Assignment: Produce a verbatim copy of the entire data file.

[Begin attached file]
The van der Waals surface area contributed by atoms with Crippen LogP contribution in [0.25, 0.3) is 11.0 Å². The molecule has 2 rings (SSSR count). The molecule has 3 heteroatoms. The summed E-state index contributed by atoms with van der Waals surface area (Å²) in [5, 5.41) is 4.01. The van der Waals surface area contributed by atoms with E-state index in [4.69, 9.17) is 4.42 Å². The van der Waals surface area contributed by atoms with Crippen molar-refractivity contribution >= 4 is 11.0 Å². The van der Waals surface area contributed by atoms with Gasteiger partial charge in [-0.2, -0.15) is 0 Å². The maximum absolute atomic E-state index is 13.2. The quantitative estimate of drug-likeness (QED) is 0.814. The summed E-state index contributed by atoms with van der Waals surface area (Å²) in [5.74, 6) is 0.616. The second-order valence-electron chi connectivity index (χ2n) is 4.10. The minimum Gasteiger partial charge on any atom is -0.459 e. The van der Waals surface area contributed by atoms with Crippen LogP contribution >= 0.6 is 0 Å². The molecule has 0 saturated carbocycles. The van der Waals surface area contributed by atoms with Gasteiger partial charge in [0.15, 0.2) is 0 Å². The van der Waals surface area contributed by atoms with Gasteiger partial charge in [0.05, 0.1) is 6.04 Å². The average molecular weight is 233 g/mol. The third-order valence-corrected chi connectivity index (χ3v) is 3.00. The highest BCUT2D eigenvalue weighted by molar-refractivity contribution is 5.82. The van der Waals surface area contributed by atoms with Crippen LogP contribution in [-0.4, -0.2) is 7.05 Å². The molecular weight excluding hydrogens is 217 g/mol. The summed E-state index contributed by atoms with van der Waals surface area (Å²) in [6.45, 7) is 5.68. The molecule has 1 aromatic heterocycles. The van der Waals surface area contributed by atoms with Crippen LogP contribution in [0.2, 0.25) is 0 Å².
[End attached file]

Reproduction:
The van der Waals surface area contributed by atoms with Crippen LogP contribution in [0.25, 0.3) is 11.0 Å². The molecule has 2 rings (SSSR count). The molecule has 3 heteroatoms. The summed E-state index contributed by atoms with van der Waals surface area (Å²) in [5, 5.41) is 4.01. The van der Waals surface area contributed by atoms with E-state index in [4.69, 9.17) is 4.42 Å². The van der Waals surface area contributed by atoms with Crippen molar-refractivity contribution >= 4 is 11.0 Å². The van der Waals surface area contributed by atoms with Gasteiger partial charge in [-0.2, -0.15) is 0 Å². The maximum absolute atomic E-state index is 13.2. The quantitative estimate of drug-likeness (QED) is 0.814. The summed E-state index contributed by atoms with van der Waals surface area (Å²) in [5.74, 6) is 0.616. The second-order valence-electron chi connectivity index (χ2n) is 4.10. The minimum Gasteiger partial charge on any atom is -0.459 e. The van der Waals surface area contributed by atoms with Crippen LogP contribution >= 0.6 is 0 Å². The molecule has 0 saturated carbocycles. The van der Waals surface area contributed by atoms with Gasteiger partial charge in [0.15, 0.2) is 0 Å². The van der Waals surface area contributed by atoms with Gasteiger partial charge in [0.05, 0.1) is 6.04 Å². The average molecular weight is 233 g/mol. The third-order valence-corrected chi connectivity index (χ3v) is 3.00. The highest BCUT2D eigenvalue weighted by molar-refractivity contribution is 5.82. The van der Waals surface area contributed by atoms with Crippen LogP contribution in [-0.4, -0.2) is 7.05 Å². The molecular weight excluding hydrogens is 217 g/mol. The summed E-state index contributed by atoms with van der Waals surface area (Å²) in [6.45, 7) is 5.68. The molecule has 1 aromatic heterocycles. The van der Waals surface area contributed by atoms with Crippen LogP contribution in [0.2, 0.25) is 0 Å².